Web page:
An Australian and New Zealand study has found that the length of a deadline is key to preventing procrastination and that shorter time frames meant that tasks were more likely to be completed.
Macquarie University professor Maroš Servátka and his Otago Business School co-authors Stephen Knowles, Trudy Sullivan, and Murat Genç invited 3,276 New Zealanders to finish a five-minute survey and earn $10 for a charity.
One group had a week to complete the survey, while a second group was given a month. Finally, a third group had no deadline at all.
The completion rate was the highest when no deadlines are specified, followed by week-long, then month-long deadlines.
“If we are given a short deadline, this means that the task is urgent, and therefore we are likely to prioritise that task,” Servátka said.
“If we are not given a deadline, the urgency is implied by the request itself. No deadline seems to signal that the task needs to be completed as soon as possible. If you tell me that it’s important and it’s going to generate value to you, then I place more weight on it in my mind and do it quickly,” he added.
The month-long deadline seemed to give people permission to procrastinate. It attracted the lowest responses, suggesting that more extended deadlines reduced their power.
“By imposing a long deadline, you are sending a signal that this task probably isn’t that urgent. So you are giving me an excuse to postpone the task. Eventually, I may even forget about the deadline,” Servátka said.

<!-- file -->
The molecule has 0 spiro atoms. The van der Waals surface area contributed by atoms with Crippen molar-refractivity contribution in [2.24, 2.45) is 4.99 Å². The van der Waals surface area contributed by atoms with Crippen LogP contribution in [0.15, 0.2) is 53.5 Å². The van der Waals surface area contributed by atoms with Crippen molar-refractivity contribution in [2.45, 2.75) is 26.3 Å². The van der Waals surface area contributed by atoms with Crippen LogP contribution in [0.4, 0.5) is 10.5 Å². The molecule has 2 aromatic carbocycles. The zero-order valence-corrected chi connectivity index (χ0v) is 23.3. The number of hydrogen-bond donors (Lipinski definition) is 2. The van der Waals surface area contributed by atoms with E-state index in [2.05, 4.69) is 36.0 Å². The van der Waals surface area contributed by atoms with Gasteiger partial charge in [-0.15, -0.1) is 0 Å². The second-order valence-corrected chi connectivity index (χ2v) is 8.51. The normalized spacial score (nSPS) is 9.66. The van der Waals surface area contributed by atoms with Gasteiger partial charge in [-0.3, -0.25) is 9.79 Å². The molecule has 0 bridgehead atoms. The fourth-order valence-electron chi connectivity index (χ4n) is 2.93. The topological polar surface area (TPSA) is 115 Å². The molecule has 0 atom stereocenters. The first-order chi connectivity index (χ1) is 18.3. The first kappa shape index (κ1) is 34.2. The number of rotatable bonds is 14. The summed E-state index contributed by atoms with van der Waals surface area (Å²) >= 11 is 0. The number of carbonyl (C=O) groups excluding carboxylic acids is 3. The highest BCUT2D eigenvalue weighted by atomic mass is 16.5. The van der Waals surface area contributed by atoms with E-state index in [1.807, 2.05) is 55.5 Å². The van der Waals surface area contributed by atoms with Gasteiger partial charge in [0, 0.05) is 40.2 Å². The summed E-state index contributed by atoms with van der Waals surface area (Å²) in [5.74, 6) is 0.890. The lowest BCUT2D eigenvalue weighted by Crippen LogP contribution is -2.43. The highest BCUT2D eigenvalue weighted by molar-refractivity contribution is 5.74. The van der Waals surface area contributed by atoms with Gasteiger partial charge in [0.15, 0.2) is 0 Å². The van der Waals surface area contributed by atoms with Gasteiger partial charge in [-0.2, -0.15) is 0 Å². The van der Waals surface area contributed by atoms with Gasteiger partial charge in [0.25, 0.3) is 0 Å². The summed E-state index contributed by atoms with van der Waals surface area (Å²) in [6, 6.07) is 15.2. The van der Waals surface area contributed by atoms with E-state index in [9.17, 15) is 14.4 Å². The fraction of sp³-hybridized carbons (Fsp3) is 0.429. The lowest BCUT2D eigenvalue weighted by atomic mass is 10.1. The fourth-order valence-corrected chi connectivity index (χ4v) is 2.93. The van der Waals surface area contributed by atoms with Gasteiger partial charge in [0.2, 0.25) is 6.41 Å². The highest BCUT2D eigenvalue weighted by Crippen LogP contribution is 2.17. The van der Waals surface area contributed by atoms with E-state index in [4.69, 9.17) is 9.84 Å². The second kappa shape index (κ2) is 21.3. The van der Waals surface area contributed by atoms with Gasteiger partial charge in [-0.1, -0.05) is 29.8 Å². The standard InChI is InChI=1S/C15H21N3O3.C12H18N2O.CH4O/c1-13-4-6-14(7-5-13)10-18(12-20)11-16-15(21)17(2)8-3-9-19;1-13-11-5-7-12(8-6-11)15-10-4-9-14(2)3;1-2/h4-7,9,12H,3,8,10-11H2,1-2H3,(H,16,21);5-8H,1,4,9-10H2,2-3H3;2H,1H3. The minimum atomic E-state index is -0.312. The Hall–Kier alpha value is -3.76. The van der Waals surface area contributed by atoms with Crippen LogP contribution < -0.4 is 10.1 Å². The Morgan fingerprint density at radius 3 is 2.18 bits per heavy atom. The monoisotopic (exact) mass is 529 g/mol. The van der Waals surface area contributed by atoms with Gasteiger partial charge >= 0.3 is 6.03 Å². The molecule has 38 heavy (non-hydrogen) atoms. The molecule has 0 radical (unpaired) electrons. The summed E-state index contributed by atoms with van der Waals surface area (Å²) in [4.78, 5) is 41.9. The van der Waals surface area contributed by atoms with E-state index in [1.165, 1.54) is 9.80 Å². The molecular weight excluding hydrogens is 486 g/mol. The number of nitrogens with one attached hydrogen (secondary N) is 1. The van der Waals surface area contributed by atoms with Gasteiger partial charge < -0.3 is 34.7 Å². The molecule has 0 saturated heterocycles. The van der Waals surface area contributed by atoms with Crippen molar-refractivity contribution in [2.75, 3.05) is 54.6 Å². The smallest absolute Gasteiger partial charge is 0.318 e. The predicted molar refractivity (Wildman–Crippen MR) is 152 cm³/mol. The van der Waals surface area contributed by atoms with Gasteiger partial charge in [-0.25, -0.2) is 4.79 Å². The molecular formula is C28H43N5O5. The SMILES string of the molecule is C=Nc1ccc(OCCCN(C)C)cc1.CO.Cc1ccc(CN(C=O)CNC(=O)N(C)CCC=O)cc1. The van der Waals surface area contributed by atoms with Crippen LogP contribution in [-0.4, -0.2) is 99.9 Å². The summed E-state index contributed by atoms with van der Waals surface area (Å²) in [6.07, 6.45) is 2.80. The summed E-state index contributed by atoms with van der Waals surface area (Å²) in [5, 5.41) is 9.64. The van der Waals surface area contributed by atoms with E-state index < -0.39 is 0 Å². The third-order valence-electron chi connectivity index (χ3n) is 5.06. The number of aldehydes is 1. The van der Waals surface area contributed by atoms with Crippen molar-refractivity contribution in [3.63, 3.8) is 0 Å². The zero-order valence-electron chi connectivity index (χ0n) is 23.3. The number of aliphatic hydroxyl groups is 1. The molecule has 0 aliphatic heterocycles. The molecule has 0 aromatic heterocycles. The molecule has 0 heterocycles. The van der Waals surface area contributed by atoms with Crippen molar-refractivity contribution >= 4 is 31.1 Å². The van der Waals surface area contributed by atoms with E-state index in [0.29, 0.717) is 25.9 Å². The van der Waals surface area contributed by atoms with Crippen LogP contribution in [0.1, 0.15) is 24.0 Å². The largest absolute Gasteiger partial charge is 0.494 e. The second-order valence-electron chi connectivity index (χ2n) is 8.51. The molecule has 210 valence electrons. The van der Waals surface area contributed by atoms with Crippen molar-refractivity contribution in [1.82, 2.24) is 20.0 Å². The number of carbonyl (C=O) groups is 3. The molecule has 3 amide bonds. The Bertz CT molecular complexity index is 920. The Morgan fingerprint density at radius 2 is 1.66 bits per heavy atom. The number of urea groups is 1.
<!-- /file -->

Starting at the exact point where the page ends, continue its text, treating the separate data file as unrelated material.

The study is the first to document a significant decline in completion rates for an extended deadline comparative to both a short deadline and no deadline at all.
He noted that while many people procrastinate about some things in their lives, the people who continually push the task away find themselves facing increased stress and decreased productivity.
“Naïve procrastinators who postpone completing the task until tomorrow because they don’t want to do it now often don’t realise that eventually tomorrow will become today and they will be faced with the same problem,” he said.
“If they postpone the task once, they might do so again and again.
“We conjectured that apart from giving people more or less time to complete the task, the deadline length might signal urgency and thus also the importance of the task, which in turn would impact the likelihood of the task being completed quickly or postponed and possibly forgotten about altogether.”
While the findings are from a charitable setting, the study’s authors note that the results are applicable in the real world for survey creators wanting to maximise their response rates, families wanting to complete a DIY project, or employers seeking to motivate employees to finish a work-related task or report in a designated time frame.